December 04, 2006
ESL 2.0 = EDA 4.0 Continued
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Languages are moving targets over time. They mature at a speed that's dictated by their adoption. It's not really important whether it's SystemC or SystemVerilog, a language will evolve until it has everything that it needs to be productive. SystemVerilog is an outgrowth of Verilog, whereas the customers that we see are overwhelming demanding SystemC. SystemC is a standard, and standards enable the tools to work together in the context of the flow - they accelerate the development of a certain class of tools. Propriety formats prevent that from happening.
verification cycle. You're not really abstracting anything, and you're doing all the work.
So, at one level I don't care - I've got SystemVerilog and SystemC products - but a lot of people with an architect title, who have a system overview responsibility, or don't have a hardware background, want to be in C++ environment, especially since software is more and more important. In my mind, however, it makes no sense whatsoever to take an excellent HDL guy and make him a mediocre SC guy. So we started with SystemVerilog, put a concurrency model out there, and then implemented it in SystemC as well.
Vincent Perrier - I can understand why people from the hardware world know how to use VHDL and Verilog. And I can understand why it may be tough for them to use SystemC. They may be a huge learning gap for those people. But there is technology that's useful for executing models and connecting the two things together. From the execution point of view, it's okay. But from the interoperability point of view, there's still a lot of improvement needed between the standards, and between the blocks.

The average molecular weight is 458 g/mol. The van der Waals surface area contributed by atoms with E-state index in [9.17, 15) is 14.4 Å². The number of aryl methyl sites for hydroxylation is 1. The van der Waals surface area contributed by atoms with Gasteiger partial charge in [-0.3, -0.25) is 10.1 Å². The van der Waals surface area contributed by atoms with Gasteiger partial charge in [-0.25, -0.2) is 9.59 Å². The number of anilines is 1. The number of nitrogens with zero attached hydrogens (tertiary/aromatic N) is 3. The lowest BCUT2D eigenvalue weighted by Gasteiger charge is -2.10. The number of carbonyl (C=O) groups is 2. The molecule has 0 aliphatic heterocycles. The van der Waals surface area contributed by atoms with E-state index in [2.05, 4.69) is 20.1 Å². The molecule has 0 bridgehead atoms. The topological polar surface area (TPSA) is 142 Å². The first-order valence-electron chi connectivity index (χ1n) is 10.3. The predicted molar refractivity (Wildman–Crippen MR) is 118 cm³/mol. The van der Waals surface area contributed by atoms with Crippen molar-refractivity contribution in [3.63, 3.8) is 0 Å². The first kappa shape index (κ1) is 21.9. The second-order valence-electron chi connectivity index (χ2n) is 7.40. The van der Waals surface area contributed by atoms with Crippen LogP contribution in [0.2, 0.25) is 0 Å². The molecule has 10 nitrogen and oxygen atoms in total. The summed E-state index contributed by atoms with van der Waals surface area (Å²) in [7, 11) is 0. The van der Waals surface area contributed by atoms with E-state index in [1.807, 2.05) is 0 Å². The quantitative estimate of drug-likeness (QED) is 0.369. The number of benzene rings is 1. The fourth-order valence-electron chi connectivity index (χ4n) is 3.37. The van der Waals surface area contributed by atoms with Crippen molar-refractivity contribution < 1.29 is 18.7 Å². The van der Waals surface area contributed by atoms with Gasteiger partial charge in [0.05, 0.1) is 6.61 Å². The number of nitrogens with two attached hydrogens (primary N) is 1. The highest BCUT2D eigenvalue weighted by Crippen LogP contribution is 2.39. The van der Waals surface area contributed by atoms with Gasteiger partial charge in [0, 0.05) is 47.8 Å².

Our philosophy at CoFluent is, if you don't want to write in SystemC you don't have to. We have software implementation graphics that everyone can understand, and we create the SystemC automatically. And if you want to learn SystemC, this tool will help you.
No. 14 - Will it ever be possible to do hardware and software design with the same language?
Vincent Perrier - Yes, absolutely. Some kind of automation will be found to accomplish that. You can already see early ideas of what that will look like with the SystemC synthesizers. I think Forte is doing that kind of thing, and Mentor has Catapult.
No. 15 - So, can you, or can you not, sign off on a design at the ESL level?
Larry Melling -- I have yet to hear about any organization that is doing all of their design at the ESL level. When I do, you all will be the first to know. If you hear about it before I do, can you give me a call?
Emil Girczyc - You can not today, but you can do higher-level system verification and design in ESL, and then the lower RTL verification to make sure the pieces work together. There's lots of opportunity there, with some of the more advanced formal techniques available.
No. 16 - Is it possible today to work in SystemC, and have the design implemented in hardware without subsequent intervention?
Frank Ghenassi - If you're referring to synthesis tool, we do use Forte or CatapultC [Mentor] for behavioral synthesis - but mostly for signal processing. For most designs, however, we still handcraft our RTL. We do our verification environment and reference models in SystemC, and then the rest is done by hand.
That may be changing in two ways, however. The behavioral synthesis tools seem to be getting more interest from the design community, and more and more we have embedded cores in the subsystem that instantiate the control logic rather than implement it in hardware.